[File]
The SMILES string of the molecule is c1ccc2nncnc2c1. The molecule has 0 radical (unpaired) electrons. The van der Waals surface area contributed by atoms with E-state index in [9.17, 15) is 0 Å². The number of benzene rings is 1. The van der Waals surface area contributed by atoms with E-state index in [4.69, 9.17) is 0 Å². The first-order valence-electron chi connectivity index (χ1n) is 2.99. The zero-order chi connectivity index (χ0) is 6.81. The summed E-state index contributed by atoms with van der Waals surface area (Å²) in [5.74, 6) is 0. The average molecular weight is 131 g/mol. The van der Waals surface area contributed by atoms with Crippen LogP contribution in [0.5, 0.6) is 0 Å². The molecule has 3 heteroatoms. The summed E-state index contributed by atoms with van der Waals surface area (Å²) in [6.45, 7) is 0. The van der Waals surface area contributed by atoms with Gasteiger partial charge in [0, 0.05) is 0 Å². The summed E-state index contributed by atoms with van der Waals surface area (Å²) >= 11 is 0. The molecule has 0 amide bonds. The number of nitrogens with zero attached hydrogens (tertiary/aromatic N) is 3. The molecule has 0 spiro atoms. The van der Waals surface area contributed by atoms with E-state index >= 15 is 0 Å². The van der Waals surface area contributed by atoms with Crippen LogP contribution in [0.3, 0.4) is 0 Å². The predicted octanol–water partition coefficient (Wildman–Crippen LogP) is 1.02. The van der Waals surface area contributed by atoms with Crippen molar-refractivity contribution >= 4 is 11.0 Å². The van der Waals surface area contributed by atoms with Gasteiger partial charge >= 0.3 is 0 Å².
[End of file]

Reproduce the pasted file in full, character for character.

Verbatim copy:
The SMILES string of the molecule is c1ccc2nncnc2c1. The molecule has 0 radical (unpaired) electrons. The van der Waals surface area contributed by atoms with E-state index in [9.17, 15) is 0 Å². The number of benzene rings is 1. The van der Waals surface area contributed by atoms with E-state index in [4.69, 9.17) is 0 Å². The first-order valence-electron chi connectivity index (χ1n) is 2.99. The zero-order chi connectivity index (χ0) is 6.81. The summed E-state index contributed by atoms with van der Waals surface area (Å²) in [5.74, 6) is 0. The average molecular weight is 131 g/mol. The van der Waals surface area contributed by atoms with Crippen LogP contribution in [0.5, 0.6) is 0 Å². The molecule has 3 heteroatoms. The summed E-state index contributed by atoms with van der Waals surface area (Å²) in [6.45, 7) is 0. The van der Waals surface area contributed by atoms with Gasteiger partial charge in [0, 0.05) is 0 Å². The summed E-state index contributed by atoms with van der Waals surface area (Å²) >= 11 is 0. The molecule has 0 amide bonds. The number of nitrogens with zero attached hydrogens (tertiary/aromatic N) is 3. The molecule has 0 spiro atoms. The van der Waals surface area contributed by atoms with E-state index >= 15 is 0 Å². The van der Waals surface area contributed by atoms with Crippen LogP contribution in [0.3, 0.4) is 0 Å². The predicted octanol–water partition coefficient (Wildman–Crippen LogP) is 1.02. The van der Waals surface area contributed by atoms with Crippen molar-refractivity contribution >= 4 is 11.0 Å². The van der Waals surface area contributed by atoms with Gasteiger partial charge >= 0.3 is 0 Å².